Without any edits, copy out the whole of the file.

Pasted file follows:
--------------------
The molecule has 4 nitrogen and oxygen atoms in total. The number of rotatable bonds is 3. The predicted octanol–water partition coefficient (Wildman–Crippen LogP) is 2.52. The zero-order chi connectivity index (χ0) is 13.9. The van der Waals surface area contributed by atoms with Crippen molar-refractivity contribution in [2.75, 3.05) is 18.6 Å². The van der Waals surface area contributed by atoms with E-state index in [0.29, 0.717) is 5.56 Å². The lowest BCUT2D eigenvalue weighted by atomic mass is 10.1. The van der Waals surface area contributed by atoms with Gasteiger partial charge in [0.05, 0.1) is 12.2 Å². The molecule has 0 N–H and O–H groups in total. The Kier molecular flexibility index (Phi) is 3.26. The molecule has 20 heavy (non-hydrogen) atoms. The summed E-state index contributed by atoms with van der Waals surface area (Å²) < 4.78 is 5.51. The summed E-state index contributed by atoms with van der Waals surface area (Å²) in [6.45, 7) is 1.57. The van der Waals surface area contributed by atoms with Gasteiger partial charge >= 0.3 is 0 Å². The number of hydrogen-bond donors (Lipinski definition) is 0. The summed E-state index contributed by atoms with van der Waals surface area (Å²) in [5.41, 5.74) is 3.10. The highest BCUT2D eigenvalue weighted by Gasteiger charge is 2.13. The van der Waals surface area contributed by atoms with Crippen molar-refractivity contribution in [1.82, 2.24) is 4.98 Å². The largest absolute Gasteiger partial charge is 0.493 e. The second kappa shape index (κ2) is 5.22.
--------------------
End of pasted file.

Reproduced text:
The molecule has 4 nitrogen and oxygen atoms in total. The number of rotatable bonds is 3. The predicted octanol–water partition coefficient (Wildman–Crippen LogP) is 2.52. The zero-order chi connectivity index (χ0) is 13.9. The van der Waals surface area contributed by atoms with Crippen molar-refractivity contribution in [2.75, 3.05) is 18.6 Å². The van der Waals surface area contributed by atoms with E-state index in [0.29, 0.717) is 5.56 Å². The lowest BCUT2D eigenvalue weighted by atomic mass is 10.1. The van der Waals surface area contributed by atoms with Gasteiger partial charge in [0.05, 0.1) is 12.2 Å². The molecule has 0 N–H and O–H groups in total. The Kier molecular flexibility index (Phi) is 3.26. The molecule has 20 heavy (non-hydrogen) atoms. The summed E-state index contributed by atoms with van der Waals surface area (Å²) < 4.78 is 5.51. The summed E-state index contributed by atoms with van der Waals surface area (Å²) in [6.45, 7) is 1.57. The van der Waals surface area contributed by atoms with Gasteiger partial charge >= 0.3 is 0 Å². The number of hydrogen-bond donors (Lipinski definition) is 0. The summed E-state index contributed by atoms with van der Waals surface area (Å²) in [5.41, 5.74) is 3.10. The highest BCUT2D eigenvalue weighted by Gasteiger charge is 2.13. The van der Waals surface area contributed by atoms with Crippen molar-refractivity contribution in [1.82, 2.24) is 4.98 Å². The largest absolute Gasteiger partial charge is 0.493 e. The second kappa shape index (κ2) is 5.22.